An Item's Life Cycle (Thread States)
A thread can be in any of the states mentioned above at any given time in Java. They are as follows:
- I'm blocked or waiting
- Temporary Waiting
Justification of various Threads States
Threads are always in a new state when they are first formed. The code has not yet been executed and, as a result, has not started for a thread in the new state.
When a thread calls the start() method, it transitions from the new state to the active state. Running and runnable are two of the two states that make up the active state.
- Runnable: After a thread has reached the runnable state, it is prepared to begin execution. The thread is currently in a runnable condition.The software allows a set amount of time for each unique thread when using multithreading. Every thread executes for a brief period, after which it voluntarily transfers control of the CPU to another thread so that the latter line may complete its portion of the time allotted for execution. Whenever such an event occurs, all threads that are ready to run and awaiting their chance to do so are in the runnable state. The threads are stored in a queue while they are in the runnable state.
- Running: The thread transitions from the runnable state to the running state when it receives the CPU. The most frequent transformation of a thread's state is from runnable to running.Blocked or Waiting: Whenever a thread is inactive for an extended period (but not permanently), it is either blocked or waiting.
As an illustration, a thread (let's call it A) might desire to print some data to the printer. But concurrently, the other line (let's call it B) prints some data on the printer. Since thread B must use the printer first, thread A must wait. As a result, thread A is blocked. Because it cannot execute anything, a thread in the blocked state never uses a Central Processing Unit cycle (CPU). Therefore, we may argue that thread A is still inactive.Until thread A, which is in the waiting or blocked state, is reactivated by the thread scheduler.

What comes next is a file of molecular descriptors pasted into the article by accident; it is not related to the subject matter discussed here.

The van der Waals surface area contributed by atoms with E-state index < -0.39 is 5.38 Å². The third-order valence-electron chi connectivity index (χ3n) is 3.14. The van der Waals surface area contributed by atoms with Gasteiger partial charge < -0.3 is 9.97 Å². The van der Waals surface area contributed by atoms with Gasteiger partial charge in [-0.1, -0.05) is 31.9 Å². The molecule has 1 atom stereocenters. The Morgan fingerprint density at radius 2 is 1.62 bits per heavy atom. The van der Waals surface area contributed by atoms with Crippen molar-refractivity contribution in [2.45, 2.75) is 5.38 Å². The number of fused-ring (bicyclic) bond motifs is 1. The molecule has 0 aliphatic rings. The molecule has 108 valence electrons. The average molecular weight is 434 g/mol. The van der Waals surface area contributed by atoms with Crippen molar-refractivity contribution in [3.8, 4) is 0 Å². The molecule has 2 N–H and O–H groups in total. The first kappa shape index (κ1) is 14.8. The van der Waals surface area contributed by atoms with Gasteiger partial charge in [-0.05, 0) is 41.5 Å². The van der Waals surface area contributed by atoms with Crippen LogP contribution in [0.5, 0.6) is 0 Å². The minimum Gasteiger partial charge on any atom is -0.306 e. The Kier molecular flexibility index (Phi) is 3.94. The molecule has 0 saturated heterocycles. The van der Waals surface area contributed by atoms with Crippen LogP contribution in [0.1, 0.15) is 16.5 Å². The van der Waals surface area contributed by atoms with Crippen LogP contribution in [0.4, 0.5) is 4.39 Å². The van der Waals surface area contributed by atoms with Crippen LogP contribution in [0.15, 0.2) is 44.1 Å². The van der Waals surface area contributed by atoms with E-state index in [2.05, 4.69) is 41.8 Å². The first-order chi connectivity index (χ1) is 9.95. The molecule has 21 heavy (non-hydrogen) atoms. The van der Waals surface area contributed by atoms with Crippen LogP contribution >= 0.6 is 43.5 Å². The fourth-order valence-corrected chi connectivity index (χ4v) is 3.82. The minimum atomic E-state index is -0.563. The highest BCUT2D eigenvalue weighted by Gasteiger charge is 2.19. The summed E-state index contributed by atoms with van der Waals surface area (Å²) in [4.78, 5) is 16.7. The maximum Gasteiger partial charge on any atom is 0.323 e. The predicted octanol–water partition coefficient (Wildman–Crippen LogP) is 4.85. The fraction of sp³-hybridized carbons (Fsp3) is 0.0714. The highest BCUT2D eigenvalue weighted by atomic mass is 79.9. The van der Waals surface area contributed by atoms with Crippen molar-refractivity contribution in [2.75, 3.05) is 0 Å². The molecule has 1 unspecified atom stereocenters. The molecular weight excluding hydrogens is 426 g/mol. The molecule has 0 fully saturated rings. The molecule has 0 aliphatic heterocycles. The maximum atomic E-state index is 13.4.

The main thread is considered waiting when it calls the join() method. After that, the main thread waits for the subordinate threads to finish their jobs. A notification is issued to the main line when the child threads finish their work, which switches the thread from waiting to the active state.
The task of the thread scheduler is to choose which threads to accept and which to refuse when there are many threads in the waiting or blocked state. The selected thread is then given a chance to run.
- Timed Waiting: Occasionally, awaiting leadsto hunger. For instance, a thread (whose name is A) has entered a code's vital area and is unable to leave it. In this case, another thread (whose name is B) is forced to wait forever, which causes it to starve. A timed waiting state is provided to thread B in order to prevent this occurrence. Therefore, thread is only in the waiting state for a specific time, not permanently. When we use the sleep() method on a particular thread, we are actually engaging in timed waiting. The thread enters the timed wait state using the sleep() function. The thread awakens when the allotted time has passed and resumes execution where it left off.
- Terminated: A thread enters the terminating state for a reason stated below:
- A thread exists or generally ends once it has completed its task.
- A segmentation issue or unintended exception are examples of uncommon events that can cause an abnormal termination.
- A thread that has been ended means it is no longer in the system. In other words, the thread is inactive and cannot be revived (made active again after being killed).